The maker of a film telling the story of Sidmouth Folk Festival is asking for old photos of the event, depicting it during the 1960s, 1970s and 1980s. 

Paul Tully is close to completing his film, A Small Quiet English Town, after working on it for more than 20 years. 

It contains plenty of archive film footage, but he has had difficulty sourcing photos of particular scenes and people. 

He and his wife Ali, who is working with him on the film, would like to obtain pictures of the following:  

Volunteers working at the festival in the 60s, 70s and 80s.  
Bill Rutter working at the festival in the 60s and 70s 
District and town councillors in the 60s and 70s.  
The former Knowle Hotel 
Folk clubs and performers in the 60s and 70s 
Folk Festival workshops in the towns and villages around Sidmouth in the 60s, 70s and 80s 
The floods of 1997 
The festival in 2005. 

Paul said he will be very careful with any old prints that he borrows for the film. They will be taken to Sidmouth Print for scanning, and then returned to their owners. 

He told the Herald the idea for the film came to him back in 1999 when Ali – then his girlfriend – brought him to Sidmouth for a weekend to meet her parents during August, when the Folk Festival was taking place. Watching the festival procession pass by, he remarked: “Surely someone’s made a film of all this?” Realising that nobody had, he and Ali embarked on a campaign of ‘crowdfunding, begging, borrowing and pleading’ to get the film started.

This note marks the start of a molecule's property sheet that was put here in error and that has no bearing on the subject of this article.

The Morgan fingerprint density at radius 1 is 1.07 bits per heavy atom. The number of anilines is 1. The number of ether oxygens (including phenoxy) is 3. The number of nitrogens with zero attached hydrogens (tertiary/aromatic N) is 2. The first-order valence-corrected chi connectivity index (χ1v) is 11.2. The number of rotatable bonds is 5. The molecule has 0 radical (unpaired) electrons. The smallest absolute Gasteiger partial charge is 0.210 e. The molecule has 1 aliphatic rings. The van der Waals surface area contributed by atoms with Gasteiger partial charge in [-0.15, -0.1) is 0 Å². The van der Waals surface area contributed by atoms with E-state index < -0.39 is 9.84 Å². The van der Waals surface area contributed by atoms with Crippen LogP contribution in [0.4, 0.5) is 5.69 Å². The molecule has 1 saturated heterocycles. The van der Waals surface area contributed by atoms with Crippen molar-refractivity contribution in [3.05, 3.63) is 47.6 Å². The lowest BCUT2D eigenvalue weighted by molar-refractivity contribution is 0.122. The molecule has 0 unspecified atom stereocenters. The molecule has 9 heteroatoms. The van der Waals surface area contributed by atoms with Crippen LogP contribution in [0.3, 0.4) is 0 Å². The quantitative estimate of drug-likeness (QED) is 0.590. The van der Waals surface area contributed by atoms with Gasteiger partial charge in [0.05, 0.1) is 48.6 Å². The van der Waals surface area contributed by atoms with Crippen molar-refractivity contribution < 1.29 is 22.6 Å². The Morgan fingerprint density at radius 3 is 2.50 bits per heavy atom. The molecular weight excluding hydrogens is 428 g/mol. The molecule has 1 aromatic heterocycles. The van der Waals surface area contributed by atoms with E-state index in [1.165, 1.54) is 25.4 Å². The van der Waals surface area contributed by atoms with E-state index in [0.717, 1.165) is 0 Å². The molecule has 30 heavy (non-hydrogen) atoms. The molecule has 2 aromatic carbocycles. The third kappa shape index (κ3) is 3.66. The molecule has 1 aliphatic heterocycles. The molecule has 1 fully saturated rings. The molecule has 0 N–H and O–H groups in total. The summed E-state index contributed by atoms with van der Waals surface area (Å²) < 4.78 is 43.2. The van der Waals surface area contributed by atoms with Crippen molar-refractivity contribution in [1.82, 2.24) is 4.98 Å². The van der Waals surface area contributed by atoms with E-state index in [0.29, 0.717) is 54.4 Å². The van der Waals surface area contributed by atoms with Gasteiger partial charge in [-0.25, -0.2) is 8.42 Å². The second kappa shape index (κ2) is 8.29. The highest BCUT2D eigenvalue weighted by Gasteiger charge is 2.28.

It began as the story of just one year’s festival, 2014, but as time went on they realised there were hundreds of hours of unseen footage, telling the story of the festival over the decades. They found footage in sheds and rubbish skips from house renovations in Sidmouth and beyond, and also received calls from people who had captured precious family memories on Super 8mm and other old formats. 

They held a successful pre-screening earlier this year at the Norman Lockyear Observatory, and are now hoping to put the finishing touches to the film for a premiere at next year’s Folk Festival. 

Paul said: 'We believe that the film itself is just the beginning of what could be even more exciting projects. Not only will completing the film help preserve the archive film and video collections that we have amassed, but there is an opportunity to help younger generations to experience instruments, styles of singing and dancing that might otherwise be lost. We hope to create a programme of smaller stories for younger folk fans to enjoy as part of art installations within existing festivals, using new digital restoration techniques and enhanced audio processes.” 

Anyone who has photos they are willing to lend Paul for the film should email him at